The International English Language Testing System (IELTS®) is a standardized measure of English proficiency, usually required for individuals intending to take classes or work in English-speaking countries. Most individuals study for the IELTS® by taking classes designed specifically to maximize results during the actual exam. The classes typically include lectures, practice exercises, and mock examinations; these courses can be taken in a physical classroom setting or online. It is not uncommon for individuals to take the Test of English as a Foreign Language (TOEFL™) as practice for the IELTS®. Other test-takers prefer more natural methods of study, choosing to speak and be spoken to only in English in the days prior to the exam.
Individuals who want to study for the IELTS® can begin by locating review classes near their area. Most major cities have at least one IELTS® review center that offers a variety of schedules for both full-time and part-time students. Reputable schools and institutions of higher learning might also offer courses for IELTS® study. Many classes advertise online and can be found easily via search engine.
These courses help test-takers study for the IELTS® by providing material relevant to the exam itself. Classes typically cover the four main subject areas of the test: listening, reading, writing, and speaking in English. Although the first three sections are easily taken online, reviewing for the speaking portion of the exam is usually more effective when the reviewer is physically present. In order to study for the IELTS® effectively, test-takers should score a predetermined baseline mark or higher in each of the four categories.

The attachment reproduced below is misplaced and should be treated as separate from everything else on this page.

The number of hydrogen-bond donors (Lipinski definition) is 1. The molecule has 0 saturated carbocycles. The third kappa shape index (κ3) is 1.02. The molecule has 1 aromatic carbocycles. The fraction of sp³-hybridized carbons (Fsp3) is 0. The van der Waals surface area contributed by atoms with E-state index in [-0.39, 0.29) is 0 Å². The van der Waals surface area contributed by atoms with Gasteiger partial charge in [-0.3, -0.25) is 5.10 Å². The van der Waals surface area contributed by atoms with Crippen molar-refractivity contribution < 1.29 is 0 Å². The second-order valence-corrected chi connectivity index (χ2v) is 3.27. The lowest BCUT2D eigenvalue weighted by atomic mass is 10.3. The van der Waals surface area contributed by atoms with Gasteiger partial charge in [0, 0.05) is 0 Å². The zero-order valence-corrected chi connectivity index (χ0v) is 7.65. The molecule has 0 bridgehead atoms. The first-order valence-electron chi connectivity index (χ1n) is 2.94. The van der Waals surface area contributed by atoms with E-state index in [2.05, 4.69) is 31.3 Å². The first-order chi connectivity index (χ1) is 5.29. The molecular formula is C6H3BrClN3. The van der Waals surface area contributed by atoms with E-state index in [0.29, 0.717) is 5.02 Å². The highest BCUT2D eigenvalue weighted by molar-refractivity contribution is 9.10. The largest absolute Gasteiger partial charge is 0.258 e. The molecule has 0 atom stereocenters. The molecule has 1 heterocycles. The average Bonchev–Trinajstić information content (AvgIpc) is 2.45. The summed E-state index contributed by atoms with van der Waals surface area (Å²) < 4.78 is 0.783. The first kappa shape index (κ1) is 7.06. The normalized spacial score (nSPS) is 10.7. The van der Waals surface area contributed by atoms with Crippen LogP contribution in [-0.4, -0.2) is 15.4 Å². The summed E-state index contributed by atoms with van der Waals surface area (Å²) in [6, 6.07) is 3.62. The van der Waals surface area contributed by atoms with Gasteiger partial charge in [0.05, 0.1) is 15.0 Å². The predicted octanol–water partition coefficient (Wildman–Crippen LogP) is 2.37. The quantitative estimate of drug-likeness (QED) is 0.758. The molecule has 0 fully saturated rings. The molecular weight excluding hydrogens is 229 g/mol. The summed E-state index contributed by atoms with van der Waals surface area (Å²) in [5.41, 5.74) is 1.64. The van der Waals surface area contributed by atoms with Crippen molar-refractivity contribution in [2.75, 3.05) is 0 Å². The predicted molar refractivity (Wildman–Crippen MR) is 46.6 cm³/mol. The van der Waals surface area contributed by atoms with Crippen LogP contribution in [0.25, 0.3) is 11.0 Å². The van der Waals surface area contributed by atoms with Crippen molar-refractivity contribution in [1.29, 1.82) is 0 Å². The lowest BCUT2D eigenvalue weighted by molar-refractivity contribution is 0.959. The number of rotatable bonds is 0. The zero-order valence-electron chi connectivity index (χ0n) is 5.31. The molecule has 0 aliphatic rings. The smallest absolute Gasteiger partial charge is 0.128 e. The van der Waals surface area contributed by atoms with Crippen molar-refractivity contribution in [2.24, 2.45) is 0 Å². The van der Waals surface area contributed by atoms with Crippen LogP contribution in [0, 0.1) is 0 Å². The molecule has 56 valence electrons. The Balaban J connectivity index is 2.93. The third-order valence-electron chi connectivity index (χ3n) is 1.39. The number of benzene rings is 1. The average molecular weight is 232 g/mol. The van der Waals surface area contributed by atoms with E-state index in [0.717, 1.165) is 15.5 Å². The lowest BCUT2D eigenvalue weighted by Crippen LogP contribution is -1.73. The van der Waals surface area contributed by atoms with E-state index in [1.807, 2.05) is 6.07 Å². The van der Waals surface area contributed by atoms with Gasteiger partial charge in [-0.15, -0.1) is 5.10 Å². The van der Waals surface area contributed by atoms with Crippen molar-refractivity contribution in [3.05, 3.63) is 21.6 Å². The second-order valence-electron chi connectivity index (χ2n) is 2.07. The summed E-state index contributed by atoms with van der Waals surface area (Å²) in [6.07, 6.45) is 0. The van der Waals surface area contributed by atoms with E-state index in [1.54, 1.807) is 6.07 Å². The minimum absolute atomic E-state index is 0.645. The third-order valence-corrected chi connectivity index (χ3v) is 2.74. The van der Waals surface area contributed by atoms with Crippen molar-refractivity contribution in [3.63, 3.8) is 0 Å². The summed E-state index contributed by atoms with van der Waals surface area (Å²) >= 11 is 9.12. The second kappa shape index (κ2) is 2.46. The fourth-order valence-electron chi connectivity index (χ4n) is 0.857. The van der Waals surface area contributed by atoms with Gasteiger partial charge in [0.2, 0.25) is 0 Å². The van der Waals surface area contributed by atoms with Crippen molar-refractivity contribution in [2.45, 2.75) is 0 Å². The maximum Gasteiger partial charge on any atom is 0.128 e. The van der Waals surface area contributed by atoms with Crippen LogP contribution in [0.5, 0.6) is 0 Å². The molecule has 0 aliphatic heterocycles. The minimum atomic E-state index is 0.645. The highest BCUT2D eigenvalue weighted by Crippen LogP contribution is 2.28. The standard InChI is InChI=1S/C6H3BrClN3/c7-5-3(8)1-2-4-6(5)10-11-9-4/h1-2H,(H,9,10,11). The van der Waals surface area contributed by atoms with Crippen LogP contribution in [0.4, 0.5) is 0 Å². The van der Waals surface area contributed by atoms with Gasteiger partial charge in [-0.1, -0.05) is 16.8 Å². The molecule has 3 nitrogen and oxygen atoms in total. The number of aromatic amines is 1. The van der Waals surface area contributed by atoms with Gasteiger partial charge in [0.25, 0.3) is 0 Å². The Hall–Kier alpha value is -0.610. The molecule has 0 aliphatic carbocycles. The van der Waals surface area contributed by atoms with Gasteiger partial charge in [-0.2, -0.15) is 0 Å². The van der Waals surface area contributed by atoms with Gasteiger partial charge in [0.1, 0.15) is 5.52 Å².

IELTS® courses typically take 100 hours to complete and end with a simulation of the actual exam. The timed test takes roughly two hours and 30 minutes to complete. If an individual scores below the margin set for each category, he is advised to withhold taking the test and study for the IELTS® again.
Passing results in the TOEFL™, a similar measure of English proficiency, can be required by some institutions alongside the IELTS®. In these cases, review classes for the TOEFL™ can supplement study for the IELTS®. If the TOEFL™ is not required, individuals can take the test before or after taking courses for the IELTS® to estimate their likely performance and gauge the need for further review.
One good strategy for studying for the IELTS® is language immersion. This method requires the test-taker and his associates to communicate only in English, allowing them to grow accustomed to the language. This encourages a more organic form of learning and mastery. Experts caution, however, that improper use of the language can lead to the formation of bad habits, negatively impacting potential IELTS® scores.